?  Meniscectomy may accelerate osteoarthritis

?  Rest: first no weight, then no twisting (consider crutches and then brace)

?  Ice

?  Crutches

?  MAYBE Physical Therapy (quadriceps strengthening).  BUT:

?  “Physiotherapy should not be routinely advocated following menisectomy.”  (Ref 5)

?  Swimming

?  Surgery if true locking or persistent pain

 

MRI: Before ordering a test, question whether the result of the test will change your management.  Greater than 1/3 of meniscal tears will become asymptomatic without intervention.  In addition, surgical repair of tears occurring in the setting of DJD does not significantly improve symptoms.  Finally, MRI is positive for meniscal tear in up to 1/3 of asymptomatic individuals! (Ref 9)

 

K. Iliotibial Band Friction Syndrome (ITBFS)

?  Overuse injury

?  Exclusive to athletes - usually runners

 

History

?  Complain of lateral knee pain that develops during runs

 

Exam:

?  Tight ITB

?  Tender at lateral femoral condyle

?  Often have palpable (not audible) click or snap at ITB with knee flexion

 

Treatment:

?  Reduced mileage

?  ITB/tensor fascia lata stretching

?  Steroid injection

?  Ice, NSAIDs, Physical Therapy

 

NOTE:  A recent systematic review was attempted to assess interventions for ITBFS.  They found only 4 RCT’s on treatment: NSAIDs, deep friction massage, phonophoresis and corticosteroid injection.  They concluded that “there seems limited evidence to suggest that the conservative treatments that have been studied offer any significant benefit in the management of ITBFS.”  (Ref 10)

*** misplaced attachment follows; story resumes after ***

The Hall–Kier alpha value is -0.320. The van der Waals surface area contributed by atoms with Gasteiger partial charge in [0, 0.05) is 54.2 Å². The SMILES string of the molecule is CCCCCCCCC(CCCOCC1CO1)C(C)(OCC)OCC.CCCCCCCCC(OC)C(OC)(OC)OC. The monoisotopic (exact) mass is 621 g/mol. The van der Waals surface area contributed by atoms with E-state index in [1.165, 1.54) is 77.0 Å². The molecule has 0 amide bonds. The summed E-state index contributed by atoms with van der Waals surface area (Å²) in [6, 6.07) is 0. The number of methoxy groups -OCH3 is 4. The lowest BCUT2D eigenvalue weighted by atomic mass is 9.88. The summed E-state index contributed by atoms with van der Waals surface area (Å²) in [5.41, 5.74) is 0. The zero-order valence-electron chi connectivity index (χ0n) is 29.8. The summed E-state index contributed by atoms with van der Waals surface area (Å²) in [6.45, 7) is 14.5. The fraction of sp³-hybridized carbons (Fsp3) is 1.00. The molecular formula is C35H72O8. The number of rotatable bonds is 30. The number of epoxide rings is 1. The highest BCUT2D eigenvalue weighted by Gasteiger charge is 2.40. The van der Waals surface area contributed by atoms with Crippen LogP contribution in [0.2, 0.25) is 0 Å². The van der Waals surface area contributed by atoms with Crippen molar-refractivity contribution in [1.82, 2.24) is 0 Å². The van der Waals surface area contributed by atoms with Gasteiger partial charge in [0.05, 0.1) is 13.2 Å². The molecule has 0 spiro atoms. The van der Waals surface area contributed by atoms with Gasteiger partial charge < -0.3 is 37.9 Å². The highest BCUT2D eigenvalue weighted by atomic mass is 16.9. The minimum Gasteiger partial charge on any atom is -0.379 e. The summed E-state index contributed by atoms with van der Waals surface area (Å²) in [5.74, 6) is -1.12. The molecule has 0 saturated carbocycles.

L. Patellofemoral Pain Syndrome (PFPS)

?  Anterior knee pain

?  Classically described in untrained females (high Q-angle) who are starting new activity (untrained VMO)

?  However, can occur in very trained athletes due to muscle imbalance

 

?  Only 20% of PFPS is associated with chondromalacia patella (the pathologic term for cartilage degeneration on the underside of the patellar facets)

 

 

History:

?  Similar to OA, but PFPS is the most common cause of pain in individuals under 45 years old

?  Increased Q angle

?  Increased pain with activity

?  Increased stiffness with rest (cinema sign)

 

Exam:

?  VMO atrophy

?  Positive J-sign

?  Tender superior-lateral pole of patella

?  Positive patellar grind test (if done)

 

Treatment

?  Activity modification

?  VMO strengthening